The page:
I 100% disagree w/you about no bevel because it’s the bevel that guides the blade more accurately as it finds a path of grain to follow. Whereas- a blade sharpened on both ends or (utility blade) provides two faults: 1) you have less control - therefore you have more of a chance of hurting yourself or 2) again, your knife (with any persons direction and speed) pulling thru a cut can put you off track going into another section of grain and the end result is not completely flat.

Let’s talk knives real quick. The skinnier the blade the less chance also of warping the stick. I have a big cotton sampler Schatt & Morgan that was ground into a single-bevel and is razor sharp but it tapers from skinny of course at the sharp end of the blade and becomes pretty thick at the top. That thickness literally can cause tearing of anything above the bevel. That’s tough to describe but imagine how an axe blade or wedge for cutting wood works: It “Opens Up” a pathway where the grain being followed in no other words is not FLAT. lol. So that’s how I’m trying to get to my point.

Thee only and best grafting knife most anyone will ever need is the Tina 605. It is the most comfortable and best-built knife there is. It’s a minimum of 2 or 3 times as heavy as that Victornix “florists knife” and that extra heaviness gives you a lot more stability as you make your cuts. I can’t tell you that, you have to feel it for yourself. There’s such a difference.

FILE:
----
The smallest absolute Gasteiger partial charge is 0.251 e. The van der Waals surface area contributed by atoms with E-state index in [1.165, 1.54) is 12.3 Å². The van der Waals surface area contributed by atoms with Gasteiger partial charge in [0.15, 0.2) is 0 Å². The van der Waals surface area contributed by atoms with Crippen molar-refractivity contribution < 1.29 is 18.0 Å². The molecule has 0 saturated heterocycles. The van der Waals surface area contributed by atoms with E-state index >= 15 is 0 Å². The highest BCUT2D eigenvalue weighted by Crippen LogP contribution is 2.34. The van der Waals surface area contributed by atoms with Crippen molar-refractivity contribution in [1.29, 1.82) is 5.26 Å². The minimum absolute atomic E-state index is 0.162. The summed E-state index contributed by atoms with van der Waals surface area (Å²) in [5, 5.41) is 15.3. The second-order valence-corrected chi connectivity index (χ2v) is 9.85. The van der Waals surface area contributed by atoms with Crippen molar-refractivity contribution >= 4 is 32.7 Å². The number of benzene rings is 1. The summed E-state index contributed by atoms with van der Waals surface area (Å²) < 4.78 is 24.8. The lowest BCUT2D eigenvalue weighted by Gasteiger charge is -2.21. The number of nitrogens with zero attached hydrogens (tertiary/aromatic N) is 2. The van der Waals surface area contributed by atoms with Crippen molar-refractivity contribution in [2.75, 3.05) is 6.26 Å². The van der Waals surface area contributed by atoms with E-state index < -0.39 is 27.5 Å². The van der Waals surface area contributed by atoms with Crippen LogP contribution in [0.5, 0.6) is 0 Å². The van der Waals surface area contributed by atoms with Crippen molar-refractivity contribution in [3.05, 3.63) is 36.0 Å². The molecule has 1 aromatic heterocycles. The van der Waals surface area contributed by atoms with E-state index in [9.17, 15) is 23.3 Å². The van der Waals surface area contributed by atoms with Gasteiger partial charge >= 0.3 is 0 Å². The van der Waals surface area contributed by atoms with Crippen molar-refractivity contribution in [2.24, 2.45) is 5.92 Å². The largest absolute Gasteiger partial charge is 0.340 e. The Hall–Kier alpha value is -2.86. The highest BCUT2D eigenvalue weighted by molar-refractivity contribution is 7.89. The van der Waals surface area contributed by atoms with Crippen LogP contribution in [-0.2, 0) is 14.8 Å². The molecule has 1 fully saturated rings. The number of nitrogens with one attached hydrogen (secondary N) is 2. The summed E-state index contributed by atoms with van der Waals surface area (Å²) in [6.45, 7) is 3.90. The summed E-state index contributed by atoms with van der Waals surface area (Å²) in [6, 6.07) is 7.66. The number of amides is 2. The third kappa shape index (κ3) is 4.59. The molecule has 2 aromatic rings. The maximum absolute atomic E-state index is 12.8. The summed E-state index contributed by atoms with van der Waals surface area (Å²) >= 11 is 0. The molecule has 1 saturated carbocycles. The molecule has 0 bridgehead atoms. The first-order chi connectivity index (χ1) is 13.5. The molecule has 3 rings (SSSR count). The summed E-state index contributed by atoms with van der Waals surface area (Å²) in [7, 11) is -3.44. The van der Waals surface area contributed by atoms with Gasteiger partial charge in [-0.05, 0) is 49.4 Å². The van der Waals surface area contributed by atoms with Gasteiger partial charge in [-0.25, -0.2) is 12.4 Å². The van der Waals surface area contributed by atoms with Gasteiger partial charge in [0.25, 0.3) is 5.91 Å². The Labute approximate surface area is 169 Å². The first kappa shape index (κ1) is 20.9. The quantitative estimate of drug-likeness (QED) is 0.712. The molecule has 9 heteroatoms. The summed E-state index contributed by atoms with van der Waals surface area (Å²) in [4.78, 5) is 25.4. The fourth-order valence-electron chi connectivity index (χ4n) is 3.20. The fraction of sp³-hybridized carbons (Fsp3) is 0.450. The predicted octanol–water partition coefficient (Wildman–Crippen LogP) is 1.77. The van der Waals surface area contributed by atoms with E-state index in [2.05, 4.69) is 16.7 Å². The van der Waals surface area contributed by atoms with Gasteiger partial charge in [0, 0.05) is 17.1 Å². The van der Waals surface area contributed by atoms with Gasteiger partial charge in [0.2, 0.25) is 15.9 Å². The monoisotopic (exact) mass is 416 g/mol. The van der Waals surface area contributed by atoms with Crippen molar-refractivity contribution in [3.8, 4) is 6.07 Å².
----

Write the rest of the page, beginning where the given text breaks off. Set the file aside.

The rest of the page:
All the best to all,

Dax

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I agree 100% that the single bevel is better. I guess my point that I’m trying to make is that a properly sharpened double bevel is better than a dull single bevel.

You seriously should write a book. You could call it “Modern Grafting: Going Nuts for Plant Propagation”

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I guess you are using a straight blade knife. There is a reason why there are different types of grafting knifes. The right type for what you are doing is curved blade knife, something like Tina 615. It’s easier to make a flat cut with a curved blade.

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thanks @jcguarneri for linking my video. watching it again, I think that is all sound advice and wouldn’t add anything off the top of my head. with skill, grafts can be made with all manner of knives, including those which are not that sharp. My mantra is skills over gear. but it certainly helps to have a good tool for the job, which is very sharp. I do think single bevel knives make some difference, but it is of minimal importance. It’s a control thing, I think having to do with the amount of surface contact between the wood and the blade, more being better. grafting isn’t always uniform pencil sized stocks. It can be 1/8 inch scions with close joints in the top of a tree, or making slashing cuts into the side of a limb above your head, making flat cuts, compound cuts, sloping cuts, matching compound cuts on stock and scion etc. etc. the thing that will serve us best in all of these situations is skill and practice with a knife. No, I can’t do all that with a cheap, dull, soft knockoff marine combat knife with a chrome plated blade that cost 14.99 at the flea market. But, almost any of it can be done with say an opinel or swiss army knife, sharpened on both sides.

I recommend the victorinox florist knife. It is cheap, highly visible (probably would have lost mine the other day if it wasn’t neon yellow), thin bladed, and comes razor sharp out of the box. It doesn’t have a bud flap lifter, but only pros might actually need that for efficiency. You can get more control with the forward inertia of a heavy knife, but it shouldn’t be necessary. It’s light, lays flat in the pocket and it just works. My favorite grafting knife was a single bevel one that I made with a file from a sawed off old hickory knife, but I lost it.